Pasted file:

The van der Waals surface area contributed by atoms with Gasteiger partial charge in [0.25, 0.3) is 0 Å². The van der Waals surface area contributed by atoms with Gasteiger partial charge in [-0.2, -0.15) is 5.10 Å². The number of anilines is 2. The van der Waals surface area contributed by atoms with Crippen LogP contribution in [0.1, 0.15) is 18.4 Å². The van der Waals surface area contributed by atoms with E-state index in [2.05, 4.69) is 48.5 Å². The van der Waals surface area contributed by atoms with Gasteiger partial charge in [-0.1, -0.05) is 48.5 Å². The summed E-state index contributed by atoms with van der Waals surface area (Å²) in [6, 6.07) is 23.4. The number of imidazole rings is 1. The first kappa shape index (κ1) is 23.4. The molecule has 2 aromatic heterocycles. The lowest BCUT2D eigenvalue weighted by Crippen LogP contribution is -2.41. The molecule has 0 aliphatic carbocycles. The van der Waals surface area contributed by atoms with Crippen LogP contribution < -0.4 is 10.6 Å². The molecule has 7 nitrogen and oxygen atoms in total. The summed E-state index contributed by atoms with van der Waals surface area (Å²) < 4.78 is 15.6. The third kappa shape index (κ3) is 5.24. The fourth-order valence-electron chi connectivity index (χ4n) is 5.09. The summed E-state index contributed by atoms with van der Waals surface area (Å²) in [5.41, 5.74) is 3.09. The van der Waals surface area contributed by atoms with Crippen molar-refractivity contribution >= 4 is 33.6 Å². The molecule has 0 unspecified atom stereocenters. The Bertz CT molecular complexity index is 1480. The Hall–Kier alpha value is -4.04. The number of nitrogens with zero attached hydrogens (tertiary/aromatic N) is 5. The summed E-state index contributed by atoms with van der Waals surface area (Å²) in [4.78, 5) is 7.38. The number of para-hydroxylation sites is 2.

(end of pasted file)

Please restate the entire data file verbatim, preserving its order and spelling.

The van der Waals surface area contributed by atoms with Gasteiger partial charge in [0.25, 0.3) is 0 Å². The van der Waals surface area contributed by atoms with Gasteiger partial charge in [-0.2, -0.15) is 5.10 Å². The number of anilines is 2. The van der Waals surface area contributed by atoms with Crippen LogP contribution in [0.1, 0.15) is 18.4 Å². The van der Waals surface area contributed by atoms with E-state index in [2.05, 4.69) is 48.5 Å². The van der Waals surface area contributed by atoms with Gasteiger partial charge in [-0.1, -0.05) is 48.5 Å². The summed E-state index contributed by atoms with van der Waals surface area (Å²) in [6, 6.07) is 23.4. The number of imidazole rings is 1. The first kappa shape index (κ1) is 23.4. The molecule has 2 aromatic heterocycles. The lowest BCUT2D eigenvalue weighted by Crippen LogP contribution is -2.41. The molecule has 0 aliphatic carbocycles. The van der Waals surface area contributed by atoms with Crippen LogP contribution < -0.4 is 10.6 Å². The molecule has 7 nitrogen and oxygen atoms in total. The summed E-state index contributed by atoms with van der Waals surface area (Å²) < 4.78 is 15.6. The third kappa shape index (κ3) is 5.24. The fourth-order valence-electron chi connectivity index (χ4n) is 5.09. The summed E-state index contributed by atoms with van der Waals surface area (Å²) in [5.41, 5.74) is 3.09. The van der Waals surface area contributed by atoms with Crippen molar-refractivity contribution >= 4 is 33.6 Å². The molecule has 0 unspecified atom stereocenters. The Bertz CT molecular complexity index is 1480. The Hall–Kier alpha value is -4.04. The number of nitrogens with zero attached hydrogens (tertiary/aromatic N) is 5. The summed E-state index contributed by atoms with van der Waals surface area (Å²) in [4.78, 5) is 7.38. The number of para-hydroxylation sites is 2.